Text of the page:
Standard display advertising generally does not work well. It provides the majority of revenue for most of the top-100 sites, but doesn’t serve advertisers, publisers, or consumers particularly effectively. From an advertiser perspective, interaction rates are generally very low, partially because of irrelevant positioning and poor creative, but mainly because standard formats separate off advertising into boxes that are now subconsciously ignored by most online consumers.
For consumers, display advertising is a necessary evil, ignored or blocked at every opportunity. The most interruptive formats have received considerable backlash from users, and in most cases the less interruptive formats are just background noise on the page.
For publishers, things also do not look so good. CPMs are declining, as available inventory rises. The huge inventories of the major social networks have contributed to an overall depression in achievable CPMs, as supply simply outstrips demand. When unable to sell directly to brands, publishers achieve fractions of a dollar per thousand views, via the large advertising networks that deal in mass-volume remant inventory.
It is certainly not all doom and gloom however. Countless companies are still experimenting with contextual and behavioural targeting technology, which generally demonstrate improved click-through rates. Improved formats, including those that integrate with conversations on social networks (Social Media is leading the space here) are likely to prove more enticing to consumers. However the biggest trend, is that of sponsored content (sometimes called branded content). This ranges from the much-maligned “pay-per-post” approach, which blurs the boundaries of advertising and editorial by paying for coverage without requiring clear disclosure, to the creation of valuable content (especially research, video, and announcements) on behalf of, or by brands, for disclosed insertion into media properties.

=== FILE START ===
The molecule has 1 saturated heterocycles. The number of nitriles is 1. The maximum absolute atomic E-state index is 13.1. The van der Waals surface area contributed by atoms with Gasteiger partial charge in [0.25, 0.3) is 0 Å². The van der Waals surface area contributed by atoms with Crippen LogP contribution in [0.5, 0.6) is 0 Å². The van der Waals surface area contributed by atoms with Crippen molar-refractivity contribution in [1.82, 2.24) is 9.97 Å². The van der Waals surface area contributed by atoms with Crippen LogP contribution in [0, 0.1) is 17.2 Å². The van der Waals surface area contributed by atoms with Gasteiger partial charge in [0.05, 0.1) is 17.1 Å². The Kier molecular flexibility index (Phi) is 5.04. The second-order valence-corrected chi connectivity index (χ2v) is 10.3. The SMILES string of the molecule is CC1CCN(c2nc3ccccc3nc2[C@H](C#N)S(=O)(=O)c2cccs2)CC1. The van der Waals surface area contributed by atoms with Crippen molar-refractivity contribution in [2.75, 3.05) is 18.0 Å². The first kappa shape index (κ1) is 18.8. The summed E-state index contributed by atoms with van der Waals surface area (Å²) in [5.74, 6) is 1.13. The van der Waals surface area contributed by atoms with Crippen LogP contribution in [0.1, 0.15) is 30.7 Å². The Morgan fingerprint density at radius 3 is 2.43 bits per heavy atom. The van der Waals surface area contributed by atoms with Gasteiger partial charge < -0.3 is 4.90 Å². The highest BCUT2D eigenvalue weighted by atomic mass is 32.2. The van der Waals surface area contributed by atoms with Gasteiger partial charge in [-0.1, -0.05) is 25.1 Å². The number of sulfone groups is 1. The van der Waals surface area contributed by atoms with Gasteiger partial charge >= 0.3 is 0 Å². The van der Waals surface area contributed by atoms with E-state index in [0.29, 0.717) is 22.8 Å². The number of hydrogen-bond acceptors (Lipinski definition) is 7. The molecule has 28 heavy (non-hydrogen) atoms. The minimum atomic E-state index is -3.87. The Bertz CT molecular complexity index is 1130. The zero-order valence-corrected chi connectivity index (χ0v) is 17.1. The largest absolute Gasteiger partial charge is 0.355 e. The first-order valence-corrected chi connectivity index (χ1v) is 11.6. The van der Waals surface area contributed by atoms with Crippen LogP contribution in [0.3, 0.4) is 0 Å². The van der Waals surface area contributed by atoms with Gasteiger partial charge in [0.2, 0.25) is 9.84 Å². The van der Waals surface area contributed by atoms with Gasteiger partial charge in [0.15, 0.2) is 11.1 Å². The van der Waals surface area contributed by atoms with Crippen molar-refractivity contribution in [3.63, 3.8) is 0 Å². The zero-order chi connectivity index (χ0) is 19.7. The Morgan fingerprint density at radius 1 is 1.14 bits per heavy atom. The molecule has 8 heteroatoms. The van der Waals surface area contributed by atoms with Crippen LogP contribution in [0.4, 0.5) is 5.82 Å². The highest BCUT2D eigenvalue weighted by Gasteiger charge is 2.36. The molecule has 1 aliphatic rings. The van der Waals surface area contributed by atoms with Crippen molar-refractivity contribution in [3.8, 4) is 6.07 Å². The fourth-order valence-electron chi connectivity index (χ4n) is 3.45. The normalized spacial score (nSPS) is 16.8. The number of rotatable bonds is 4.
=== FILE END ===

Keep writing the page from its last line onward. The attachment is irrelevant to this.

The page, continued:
From the metrics I have seen, on our sites and others, it really works. If properly disclosed, branded content can be valuable to the reader, effective for the advertiser, and can produce a lot more revenue than standard banners for the publisher. The resistance is that it takes a lot more thought, and often significant technical integration. Here are a few good examples of sponsored content:
The Daily Beast, a very popular aggregator and curator of news, has started moving its brand messaging from the confines of ad boxes, and mixing it more closely with content. You can see the range of formats on offer here, which range from large rich-media units, to full sponsored stories like this one.
On idiomag we run sponsored content, which can range from viral videos, to sponsored artist profiles, to full flash games. This article and video by Ford highlights the street art of Banksy et al around the East End of London, and then links off to an edgy campaign for the new Ford Ka, which includes a 3D mobile app. Formats like this on idiomag regularly achieve click-through rates around 5% (which is pretty impressive given that display advertising usually returns a CTR of around .25%.
Digg have just started trialling their new advertising format – allowing brands to pay to promote stories on the Digg homepage (more details here). It works a little like Google’s AdWords, with the more popular sponsored stories costing the advertiser less. Although the Digg community is notoriously resistent to advertising, this looks like it will really fly as it finds a good balance between the necessity of brand involvement, and giving the community power.
The VP of popular blog network Gawker was recently quoted on saying that in a few years time sponsored posts will bring in “the majority of our advertising revenue.” The network has just started running posts about the HBO vampire series True Blood (see an example here). The issue is that their sales department thought that the topic of vampires would allow them to be “looser with the disclosure and create a little disbelief” – in other words, there is no disclosure that the content is sponsored. This has obviously caused some concern, although interestingly not so much from readers.